SURREY, B.C. – From a hopeless romantic to a young, savvy businessman, HTL Transport has been in loving hands since its modest beginnings in the basement of the Rai family home.
Now a 28-year-old trucking company general manager, Deep Rai has plenty of experience under his belt, though driving a truck is not one of them.
“The life of a trucker is a really tough life, it’s a hard life, and I saw that growing up,” said Rai, whose father, Harnek Rai, was a driver. “When I say tough and hard I mean lots of nights spent away from your family, and I don’t think there’s anything really tougher than that. I decided early on that driving wasn’t something that I wanted to do.”
But despite not having his Class 1 licence, Deep has still experienced what it’s like to be on the road.
Dressed for success? For Deep Rai it doesn’t matter how spiffy he looks, getting his hands dirty is how to build a successful trucking business.
Growing up, Deep would travel with his father during the summer months, learning much about what it meant to be a truck driver – and even hitting up Disneyland from time to time.
“I spent a huge amount of my childhood with my dad around the truck and that’s where my experience and my knowledge really came from,” Deep said.
Knowing what it’s like to grow up with a father who was on the road more often than not means Deep holds the same kind of respect for the drivers who make HTL the company it is today.
“I would never ask any of my drivers to do something that I wouldn’t ask my own father to do,” he said. “I try to think about that every day.”
HTL Transport started in August 2011 with one truck and one trailer. Prior to that, Harnek owned a trucking company that specialized in van freight. It was called Harman Transport, with the name Harman being a combination of his name and his wife’s, Manjit, hence the ‘hopeless romantic,’ as Deep was quick to highlight.
Now, HTL has a fleet of 25 power units, including 53-foot flatdecks, tri-axles, quad-axles and B-trains.
With around 30 employees, a head office in Surrey, B.C. and another location in Vernon, B.C., HTL is a flatdeck hauler operating all over North America, moving anything that fits on one of its decks.
Though Deep’s experience does not include being behind the wheel, his resume is profound nonetheless.
Following a banking career, Deep started a construction company prior to the launch of HTL.
“This trucking company is the seventh business that I’ve been involved in,” he said. “I started HTL when I was 22. One of the biggest misconceptions is that a lot of people think ‘I have a truck, I know how to drive, I am now capable of running a trucking company.’”
Deep said there is much more to running a successful business than meets the eye, but pleasing the eye is certainly part of his and his company’s success.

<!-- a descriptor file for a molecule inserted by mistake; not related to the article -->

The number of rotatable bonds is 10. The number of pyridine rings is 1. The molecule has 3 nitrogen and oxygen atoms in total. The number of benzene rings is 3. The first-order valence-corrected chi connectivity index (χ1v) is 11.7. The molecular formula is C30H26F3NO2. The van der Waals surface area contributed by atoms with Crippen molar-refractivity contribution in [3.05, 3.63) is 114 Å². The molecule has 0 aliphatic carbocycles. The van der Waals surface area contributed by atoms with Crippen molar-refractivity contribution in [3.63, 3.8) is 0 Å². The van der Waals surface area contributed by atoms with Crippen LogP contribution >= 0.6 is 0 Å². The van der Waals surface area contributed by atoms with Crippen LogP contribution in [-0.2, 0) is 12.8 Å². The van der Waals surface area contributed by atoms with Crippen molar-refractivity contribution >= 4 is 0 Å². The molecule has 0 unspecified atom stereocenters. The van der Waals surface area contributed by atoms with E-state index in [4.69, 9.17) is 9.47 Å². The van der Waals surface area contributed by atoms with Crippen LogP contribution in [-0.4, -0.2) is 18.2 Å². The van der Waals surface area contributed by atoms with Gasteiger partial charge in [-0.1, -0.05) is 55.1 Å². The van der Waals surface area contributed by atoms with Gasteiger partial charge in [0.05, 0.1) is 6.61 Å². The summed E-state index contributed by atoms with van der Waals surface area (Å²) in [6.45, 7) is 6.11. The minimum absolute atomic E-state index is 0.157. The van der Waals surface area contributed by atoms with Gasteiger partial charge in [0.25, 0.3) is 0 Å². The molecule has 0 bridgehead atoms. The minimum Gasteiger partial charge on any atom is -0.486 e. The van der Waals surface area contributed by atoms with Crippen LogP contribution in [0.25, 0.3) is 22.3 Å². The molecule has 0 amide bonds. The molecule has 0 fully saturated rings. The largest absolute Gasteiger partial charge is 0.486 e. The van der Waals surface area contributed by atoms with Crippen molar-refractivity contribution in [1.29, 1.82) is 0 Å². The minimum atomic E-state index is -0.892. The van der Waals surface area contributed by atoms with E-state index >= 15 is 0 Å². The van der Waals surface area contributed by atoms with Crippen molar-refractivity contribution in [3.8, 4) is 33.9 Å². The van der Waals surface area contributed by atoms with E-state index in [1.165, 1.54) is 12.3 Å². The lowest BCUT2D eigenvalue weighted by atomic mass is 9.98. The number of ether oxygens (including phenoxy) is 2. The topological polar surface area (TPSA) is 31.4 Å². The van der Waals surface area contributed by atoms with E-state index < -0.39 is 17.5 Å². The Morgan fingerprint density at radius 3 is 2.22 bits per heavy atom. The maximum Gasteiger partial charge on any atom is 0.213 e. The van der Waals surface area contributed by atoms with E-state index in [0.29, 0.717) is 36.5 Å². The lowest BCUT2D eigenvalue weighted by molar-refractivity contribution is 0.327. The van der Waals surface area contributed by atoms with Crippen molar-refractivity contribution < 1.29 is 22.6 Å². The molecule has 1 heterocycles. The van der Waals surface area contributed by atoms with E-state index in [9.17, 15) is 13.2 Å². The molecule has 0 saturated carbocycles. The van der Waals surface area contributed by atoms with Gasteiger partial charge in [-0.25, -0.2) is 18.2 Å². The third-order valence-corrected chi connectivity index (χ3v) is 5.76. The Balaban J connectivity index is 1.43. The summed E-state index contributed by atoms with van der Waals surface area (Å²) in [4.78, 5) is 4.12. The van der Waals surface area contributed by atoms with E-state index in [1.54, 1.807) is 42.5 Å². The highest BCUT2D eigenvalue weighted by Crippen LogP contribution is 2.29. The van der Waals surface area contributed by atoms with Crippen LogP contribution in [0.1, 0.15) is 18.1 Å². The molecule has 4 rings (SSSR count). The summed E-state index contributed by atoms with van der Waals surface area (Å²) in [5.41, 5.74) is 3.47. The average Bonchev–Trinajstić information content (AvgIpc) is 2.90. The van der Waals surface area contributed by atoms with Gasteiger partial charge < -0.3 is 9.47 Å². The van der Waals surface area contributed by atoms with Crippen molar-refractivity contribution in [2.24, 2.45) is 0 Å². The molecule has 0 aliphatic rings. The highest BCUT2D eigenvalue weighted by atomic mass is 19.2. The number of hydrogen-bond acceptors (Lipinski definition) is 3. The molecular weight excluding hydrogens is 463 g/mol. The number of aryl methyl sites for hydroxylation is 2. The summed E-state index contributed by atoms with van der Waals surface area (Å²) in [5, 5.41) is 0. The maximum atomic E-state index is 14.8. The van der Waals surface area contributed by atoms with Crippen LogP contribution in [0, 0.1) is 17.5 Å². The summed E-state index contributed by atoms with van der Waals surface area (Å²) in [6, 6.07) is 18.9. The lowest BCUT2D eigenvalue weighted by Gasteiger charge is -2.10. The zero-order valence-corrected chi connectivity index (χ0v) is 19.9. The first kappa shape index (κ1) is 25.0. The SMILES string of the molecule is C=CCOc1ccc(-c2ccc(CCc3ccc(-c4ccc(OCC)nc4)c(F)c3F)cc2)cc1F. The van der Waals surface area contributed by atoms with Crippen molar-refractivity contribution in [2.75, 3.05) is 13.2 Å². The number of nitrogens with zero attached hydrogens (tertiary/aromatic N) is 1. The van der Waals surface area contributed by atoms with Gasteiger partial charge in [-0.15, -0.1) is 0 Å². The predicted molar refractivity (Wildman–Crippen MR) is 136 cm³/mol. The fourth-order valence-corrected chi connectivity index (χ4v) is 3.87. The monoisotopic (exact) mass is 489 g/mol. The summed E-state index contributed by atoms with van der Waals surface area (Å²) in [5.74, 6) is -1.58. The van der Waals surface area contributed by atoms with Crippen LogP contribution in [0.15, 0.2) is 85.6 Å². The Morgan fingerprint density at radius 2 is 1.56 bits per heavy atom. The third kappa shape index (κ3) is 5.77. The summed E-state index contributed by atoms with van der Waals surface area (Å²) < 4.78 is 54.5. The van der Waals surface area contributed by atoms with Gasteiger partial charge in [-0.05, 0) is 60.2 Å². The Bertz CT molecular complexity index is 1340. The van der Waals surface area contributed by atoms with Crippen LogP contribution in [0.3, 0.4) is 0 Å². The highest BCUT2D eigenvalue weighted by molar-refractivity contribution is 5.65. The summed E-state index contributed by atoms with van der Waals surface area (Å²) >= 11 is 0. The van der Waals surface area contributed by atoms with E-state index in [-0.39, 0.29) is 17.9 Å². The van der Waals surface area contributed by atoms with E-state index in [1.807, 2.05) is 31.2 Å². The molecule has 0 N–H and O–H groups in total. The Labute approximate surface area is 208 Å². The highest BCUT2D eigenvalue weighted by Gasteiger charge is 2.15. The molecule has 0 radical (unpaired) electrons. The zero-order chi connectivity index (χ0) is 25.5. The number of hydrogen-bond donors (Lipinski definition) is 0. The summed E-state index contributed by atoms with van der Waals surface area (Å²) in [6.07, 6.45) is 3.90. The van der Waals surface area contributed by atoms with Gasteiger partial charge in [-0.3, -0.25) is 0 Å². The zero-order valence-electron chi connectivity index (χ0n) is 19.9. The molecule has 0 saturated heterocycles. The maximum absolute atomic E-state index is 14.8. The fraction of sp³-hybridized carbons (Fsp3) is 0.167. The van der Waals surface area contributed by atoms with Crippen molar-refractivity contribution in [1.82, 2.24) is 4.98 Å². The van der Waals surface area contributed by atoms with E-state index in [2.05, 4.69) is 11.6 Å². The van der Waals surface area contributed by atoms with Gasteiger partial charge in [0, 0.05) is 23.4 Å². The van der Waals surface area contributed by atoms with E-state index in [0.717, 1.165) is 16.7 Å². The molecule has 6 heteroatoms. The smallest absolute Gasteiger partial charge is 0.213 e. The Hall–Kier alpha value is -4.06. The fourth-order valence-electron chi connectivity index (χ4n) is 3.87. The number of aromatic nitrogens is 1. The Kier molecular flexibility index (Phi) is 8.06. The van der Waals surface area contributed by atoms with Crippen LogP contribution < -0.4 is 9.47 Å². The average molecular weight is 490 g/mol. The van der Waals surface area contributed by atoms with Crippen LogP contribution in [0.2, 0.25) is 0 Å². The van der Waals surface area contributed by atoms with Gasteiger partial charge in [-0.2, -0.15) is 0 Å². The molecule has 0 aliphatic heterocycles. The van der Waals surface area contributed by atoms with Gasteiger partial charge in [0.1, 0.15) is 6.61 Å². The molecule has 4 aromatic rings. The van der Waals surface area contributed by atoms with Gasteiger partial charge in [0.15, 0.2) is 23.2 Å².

“When we moved into this office, I made it a point that everybody dress very professionally,” he said. “I wear a suit to work, my sales guy wears a suit to work…we’re probably the only trucking company in Canada wearing suits to work. I’ll be on the forklift sometimes and I’ve still got my suit on. I love getting my hands dirty, but ultimately I’m running a business. And when you’re dressed for it you feel better and people look at you differently.”
Deep said today’s truckers are given the unfair stereotype that they are unprofessional; something he said was not the case 20 years ago.
Part of his business model is to help shed that perception.
“What we’re really trying to do is bring a level of professionalism back to (the industry) because it’s refreshing,” Deep said. “We want people to hold us accountable…we’re promising a high level of service, which is the goal all the time.”
But at times, being such a young general manager, particularly in the trucking industry, can bring its own challenges.
For Deep, having been around trucks all his life, and his father having been in the industry for 30 years, there is a lot of knowledge the 28-year-old has to fall back on.
“Sometimes people will go over my head and try to speak with my dad instead,” said Deep. “They believe that I don’t have the authority to deal with certain matters. My father has continually supported me and doesn’t undermine my role.”
Deep credits his time in the banking industry with helping him mature beyond his years.
“In the banking industry, you are constantly given new training,” he said. “You are taught how to deal with people and various situations. I am able to use the training and tools that I picked up then in my day to day business now.”
One of the business challenges Deep had to deal with in the past year has been the price erosion he has seen affecting the industry.
“When trying to acquire new business, everyone seems to be trying to lowball the next guy,” Deep said. “We try to compete based on the level of service rather than the rate. When you’re just low balling the next carrier, you’re part of the problem, not the solution.”
But in the end, being part of a family business really is what makes Deep excited about the future of HTL.
“We have a lot of fun with it, because we really are a family run business,” said Deep. “There’s myself, my sister, who does the accounting, I’ve got my brother-in-law in the sales role and my mom makes us breakfast every morning and brings it to the office, which is kind of cool.”
With Deep looking after the business side and his father taking care of the trucks and maintenance issues, the Rai family certainly does have a good thing going. And if there’s one thing both his family and business experience has taught Deep, it’s not to let your head get blinded by the clouds.
“You always have to be coachable and have an open mind,” said Deep. “The minute you think you know everything, you’re bound to fail.”